Sandia combustion chemist Craig Taatjes, whose groundbreaking work on Criegee intermediates has provided scientific insight into hydrocarbon combustion and atmospheric chemistry, has been selected to receive the prestigious Polanyi Medal at the 23rd International Symposium on Gas Kinetics and Related Phenomena, which will be held on July 20–25, 2014, in Szeged, Hungary.
In addition to receiving the award, Craig will have the honor of presenting the Michael Polanyi Lecture, the most important lecture given at the International Symposium.
The Polanyi Medal is awarded every two years by a committee from the Royal Society of Chemistry’s (RSC’s) Gas Kinetics Group, which is part of the RSC’s Faraday Division. In selecting a recipient, the committee chooses someone who has made outstanding contributions to the field of gas kinetics. The Polanyi Medal is named after Michael Polanyi (1891–1976), whose research helped define gas kinetics and reaction dynamics.
“The list of previous recipients of this award includes some of my greatest scientific mentors and role models,” says Craig. “So it is a surprise and a tremendous honor to now be listed among them.”
Craig says he has been “exceptionally fortunate to work with generous and brilliant coworkers at Sandia,” as well as other external collaborators. He cited Argonne National Laboratory’s Stephen Klippenstein, as well as his Sandia colleague David Osborn (8353), who led the development of the multiplexed photoionization mass spectrometer (MPIMS) – a machine that enabled the probing of Criegee intermediates.
“Without colleagues like them and my excellent postdoctoral associates, I would not have been able to carry out the work that this award recognizes,” says Craig.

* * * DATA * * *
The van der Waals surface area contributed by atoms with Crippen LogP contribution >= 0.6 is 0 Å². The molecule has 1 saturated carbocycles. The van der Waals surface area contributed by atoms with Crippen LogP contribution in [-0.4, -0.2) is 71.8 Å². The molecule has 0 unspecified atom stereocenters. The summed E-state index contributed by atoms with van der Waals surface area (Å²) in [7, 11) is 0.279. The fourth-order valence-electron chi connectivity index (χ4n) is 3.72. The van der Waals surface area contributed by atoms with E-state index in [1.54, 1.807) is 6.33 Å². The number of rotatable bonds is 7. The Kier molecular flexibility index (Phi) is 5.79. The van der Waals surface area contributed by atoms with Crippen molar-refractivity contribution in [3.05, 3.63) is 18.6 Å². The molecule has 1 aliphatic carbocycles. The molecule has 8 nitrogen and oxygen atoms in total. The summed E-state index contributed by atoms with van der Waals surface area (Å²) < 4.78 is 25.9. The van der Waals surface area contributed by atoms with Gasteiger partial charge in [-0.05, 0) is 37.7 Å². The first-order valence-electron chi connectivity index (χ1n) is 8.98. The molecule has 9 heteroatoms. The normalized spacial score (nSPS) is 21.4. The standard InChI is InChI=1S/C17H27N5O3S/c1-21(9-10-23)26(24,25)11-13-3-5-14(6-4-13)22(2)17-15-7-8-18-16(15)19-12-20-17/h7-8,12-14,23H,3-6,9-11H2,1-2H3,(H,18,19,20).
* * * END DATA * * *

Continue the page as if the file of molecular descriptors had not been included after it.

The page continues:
During his distinguished career at Sandia, Craig has carried out research aimed at understanding the fundamental chemistry of combustion and hydrocarbon oxidation, including flame measurements and the reactions that govern low-temperature autoignition. Recently, he led a project that made the first direct measurements of the reactions of Criegee intermediates, formed in ozone-initiated oxidation of hydrocarbons. This project showed that the impact of Criegee intermediates on tropospheric chemistry and climate may be substantially greater than previously assumed. With funding from the Department of Energy’s (DOE’s) Office of Science, Craig and his research team conducted studies of gas-phase Criegee intermediates using Sandia’s MPIMS at the Advanced Light Source, a scientific user facility also supported by DOE.
Although the atmospheric importance of these Criegee intermediates has long been postulated, Craig’s project provided the first direct measurement of the rates and products of their reactions. This groundbreaking work was published in January 2012 in Science magazine and in a follow-up paper in the April 12, 2013, issue of Science.
Craig received a Ph.D. in chemical physics from the University of Colorado, Boulder, and a bachelor’s degree in chemistry from Calvin College. Among other awards and honors, he is a Fellow of the American Physical Society, a two-time winner of the David A. Shirley Award, an O.W. Adams Award winner for outstanding achievement in combustion science, and a Lockheed Martin NOVA award winner for Individual Technical Excellence. Craig has authored or coauthored more than 120 peer-reviewed publications and has given more than 50 invited lectures.
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